One afternoon a few weeks after the decision to open my mind and look around, having ducked into a jewelry store to check out the revolving watch display, and having drifted deeper in towards the back of the store, over to a rack of attractive, sparely designed, understated, slinky-feeling black purses (nice rectangular ones with little or no excess decoration, and with classic sharp corners) my eyes happened upon a case full of watchbands. And min ha shamayim, guess what I spotted right off the bat – a silver watchband that I really liked, one with which I felt an immediate affinity. I asked the man behind the counter to let me see it — he turned out to be a Russian immigrant — and I took the leap. In no time at all he had removed the cheap stretch-band on my Target watch, tossed it onto a pile of other dead watch-bands, just like that, as if the past had no weight at all, no claim on us, and amazingly, then he attached the new one, which was a softly slinky silver thing – all quietness and restraint, unpretentiousness, modesty, and understated elegance.

It was an amazing experience. I felt so alive, so present in that moment. I’d said yes to myself on a profound level, without spending a lot of money, and from that moment on, every time I glance down at my wrist, there’s my creation gazing back up at me.  In case you don’t understand why I say, “my creation,” I just want to make it clear that I had the Russian man attach a new band onto my old Target watch-face, thereby finding a fresh, creative solution not only with a new object but with an act of self-affirmation and selfcreation. The new band cost more than I would have expected, actually – maybe it was overpriced, I’ll never know–but at forty-five or so shekels for the band, plus the twenty dollars at Target, I still come out ahead. I  now have a watch that is in keeping with the grain of my personality.

Actually, if truth be told, the face is still a little too plain. But I have perfected the art of making that tiny, I would say subtle, almost imperceptible adjustment of focus each time I look at it, to erase its imperfections, and I’m really very pleased about that. Life is not meant to be perfect. I told my children what I’d done and could see they were impressed, as was my husband. I’ve mentioned it to a number of my friends, as well.

It’s not a rectangular face, which I must say I would have preferred.  That’s what still bothers me a little.  But I’m really very happy with it.  I even saw a watch quite similar to it yesterday in a display in downtown Jerusalem, and it had on a Gap label.  Not that I need such a stupid thing to serve as affirmation of my aesthetic decisions.  I go by my own taste and my own taste alone. Nonetheless, the Gap watch was selling for less, in total, that mine came to in the end, and I do have to make an effort of will to get that out of my mind.  In any case, I keep reminding myself that what I have is elegant, simple, and understated, and I get a small rush of pleasure each and every time I look down at it, which is good for my immune system.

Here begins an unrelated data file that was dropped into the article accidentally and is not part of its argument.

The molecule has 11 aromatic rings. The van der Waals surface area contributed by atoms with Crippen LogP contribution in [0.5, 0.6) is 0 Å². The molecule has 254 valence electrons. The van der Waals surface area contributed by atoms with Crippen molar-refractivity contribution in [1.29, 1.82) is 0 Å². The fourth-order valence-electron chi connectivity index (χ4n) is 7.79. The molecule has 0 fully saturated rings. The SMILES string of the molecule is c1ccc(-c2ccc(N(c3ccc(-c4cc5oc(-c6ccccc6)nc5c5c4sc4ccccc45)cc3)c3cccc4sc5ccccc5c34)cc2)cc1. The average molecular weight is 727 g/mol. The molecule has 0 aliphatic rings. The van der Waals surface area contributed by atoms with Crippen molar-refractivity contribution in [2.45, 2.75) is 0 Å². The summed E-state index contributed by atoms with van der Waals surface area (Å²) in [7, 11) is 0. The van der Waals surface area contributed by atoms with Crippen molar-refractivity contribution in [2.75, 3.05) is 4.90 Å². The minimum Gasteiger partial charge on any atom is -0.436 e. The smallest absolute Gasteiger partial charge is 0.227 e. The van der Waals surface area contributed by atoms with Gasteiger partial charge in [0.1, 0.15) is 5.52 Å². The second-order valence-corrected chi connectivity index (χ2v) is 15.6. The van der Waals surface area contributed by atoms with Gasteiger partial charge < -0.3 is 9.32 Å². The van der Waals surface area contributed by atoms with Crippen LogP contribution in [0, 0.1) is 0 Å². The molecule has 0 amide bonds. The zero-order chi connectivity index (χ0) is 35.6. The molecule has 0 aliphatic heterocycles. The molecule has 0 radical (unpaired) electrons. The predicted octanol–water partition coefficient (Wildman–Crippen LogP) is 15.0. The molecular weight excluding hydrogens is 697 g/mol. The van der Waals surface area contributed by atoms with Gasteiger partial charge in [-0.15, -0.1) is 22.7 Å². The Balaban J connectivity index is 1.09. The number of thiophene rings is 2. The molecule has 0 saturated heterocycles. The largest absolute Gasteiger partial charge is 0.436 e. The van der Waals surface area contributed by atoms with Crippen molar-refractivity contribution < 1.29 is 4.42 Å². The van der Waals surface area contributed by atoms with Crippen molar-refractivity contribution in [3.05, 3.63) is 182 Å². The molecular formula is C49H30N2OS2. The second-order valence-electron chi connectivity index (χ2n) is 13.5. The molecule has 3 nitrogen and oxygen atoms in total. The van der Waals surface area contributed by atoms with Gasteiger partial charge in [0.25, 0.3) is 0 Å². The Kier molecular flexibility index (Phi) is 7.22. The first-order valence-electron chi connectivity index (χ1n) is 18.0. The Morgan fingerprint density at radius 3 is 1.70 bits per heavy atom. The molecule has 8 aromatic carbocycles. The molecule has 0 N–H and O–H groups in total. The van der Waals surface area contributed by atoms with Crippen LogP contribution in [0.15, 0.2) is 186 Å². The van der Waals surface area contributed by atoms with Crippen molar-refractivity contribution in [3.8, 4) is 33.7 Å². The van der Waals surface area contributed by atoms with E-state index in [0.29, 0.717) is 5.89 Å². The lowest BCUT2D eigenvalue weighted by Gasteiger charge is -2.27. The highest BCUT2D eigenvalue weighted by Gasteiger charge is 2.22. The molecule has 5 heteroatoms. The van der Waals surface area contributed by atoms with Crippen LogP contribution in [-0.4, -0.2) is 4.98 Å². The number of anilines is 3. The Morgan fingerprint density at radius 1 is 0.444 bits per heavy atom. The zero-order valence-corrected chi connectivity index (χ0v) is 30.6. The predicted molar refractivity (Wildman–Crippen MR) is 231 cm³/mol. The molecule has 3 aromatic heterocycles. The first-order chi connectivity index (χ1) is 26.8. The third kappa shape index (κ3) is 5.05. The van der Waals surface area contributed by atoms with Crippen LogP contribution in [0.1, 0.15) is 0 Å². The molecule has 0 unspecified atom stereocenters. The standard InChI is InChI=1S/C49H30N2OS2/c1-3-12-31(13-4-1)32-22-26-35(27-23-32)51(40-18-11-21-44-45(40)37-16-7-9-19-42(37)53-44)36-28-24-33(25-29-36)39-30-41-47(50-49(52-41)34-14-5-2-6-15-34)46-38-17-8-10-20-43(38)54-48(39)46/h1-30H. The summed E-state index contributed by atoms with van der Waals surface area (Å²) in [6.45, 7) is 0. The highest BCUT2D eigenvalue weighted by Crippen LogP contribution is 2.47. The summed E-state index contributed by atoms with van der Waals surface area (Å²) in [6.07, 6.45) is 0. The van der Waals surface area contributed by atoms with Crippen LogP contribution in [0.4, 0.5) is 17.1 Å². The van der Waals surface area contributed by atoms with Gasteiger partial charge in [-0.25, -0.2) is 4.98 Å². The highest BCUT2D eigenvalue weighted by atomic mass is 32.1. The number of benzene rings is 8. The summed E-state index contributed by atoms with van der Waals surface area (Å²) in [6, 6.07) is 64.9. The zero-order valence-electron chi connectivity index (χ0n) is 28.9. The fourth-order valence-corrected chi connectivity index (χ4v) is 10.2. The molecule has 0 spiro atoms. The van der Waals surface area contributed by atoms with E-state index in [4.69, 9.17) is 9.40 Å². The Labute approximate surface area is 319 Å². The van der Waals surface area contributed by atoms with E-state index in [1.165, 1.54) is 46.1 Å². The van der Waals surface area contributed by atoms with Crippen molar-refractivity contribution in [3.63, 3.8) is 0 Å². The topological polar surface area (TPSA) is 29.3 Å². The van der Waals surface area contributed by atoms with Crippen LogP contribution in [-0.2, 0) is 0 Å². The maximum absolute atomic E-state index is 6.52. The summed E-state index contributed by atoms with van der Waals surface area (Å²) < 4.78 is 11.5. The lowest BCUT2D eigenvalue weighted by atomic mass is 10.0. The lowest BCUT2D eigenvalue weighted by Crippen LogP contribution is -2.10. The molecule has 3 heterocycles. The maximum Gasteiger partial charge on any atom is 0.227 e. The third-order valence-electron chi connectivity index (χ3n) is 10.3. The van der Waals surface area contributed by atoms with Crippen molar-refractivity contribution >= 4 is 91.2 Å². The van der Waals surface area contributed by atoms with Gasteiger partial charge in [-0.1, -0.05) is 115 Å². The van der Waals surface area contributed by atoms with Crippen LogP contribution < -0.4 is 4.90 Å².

The only thing is, a few days ago the New York Times was reporting the possibility that Russia’s Putin is threatening to use a nuclear weapon in his war in the Ukraine. He’s calling it “tactical” which does sound better, but I’ve read that hundreds of thousands of people would be annihilated in a few seconds in spite of the new terminology. And with all that radiation for the rest of us. Ukraine is quite close to us, you know. In fact, they say that radiation goes everywhere, in the atmosphere and underground, And in the water supply. Also, in the same day’s NYT Science Section, there was another article about that big new telescope in orbit over the earth. They say it has discovered that there are many more galaxies in the universe than previously estimated. I didn’t make a note of the exact figure, I think it was 245 billion. If you start thinking about that — two hundred something billion (it might have been black holes, not galaxies) it can make you wonder if I should be taking this much pleasure in a little watch.

No! No! No! I mustn’t think that way! There’s nothing but good in taking pleasure in whatever we can in this vale of tears, and it’s ridiculous to think otherwise. Let us frail mortals appreciate whatever we can. The watch is lovely and I’m really quite happy with it, and with myself for the way I handled it, and I see no reason whatsoever that I should go around ruining my own happiness with thoughts of two hundred billion galaxies, for goodness sake. Or black holes. Or a nuclear war.  //

About the Author
Sarah Shapiro's newest book is "An Audience of One, and Other Stories" [Mosaica/Feldheim]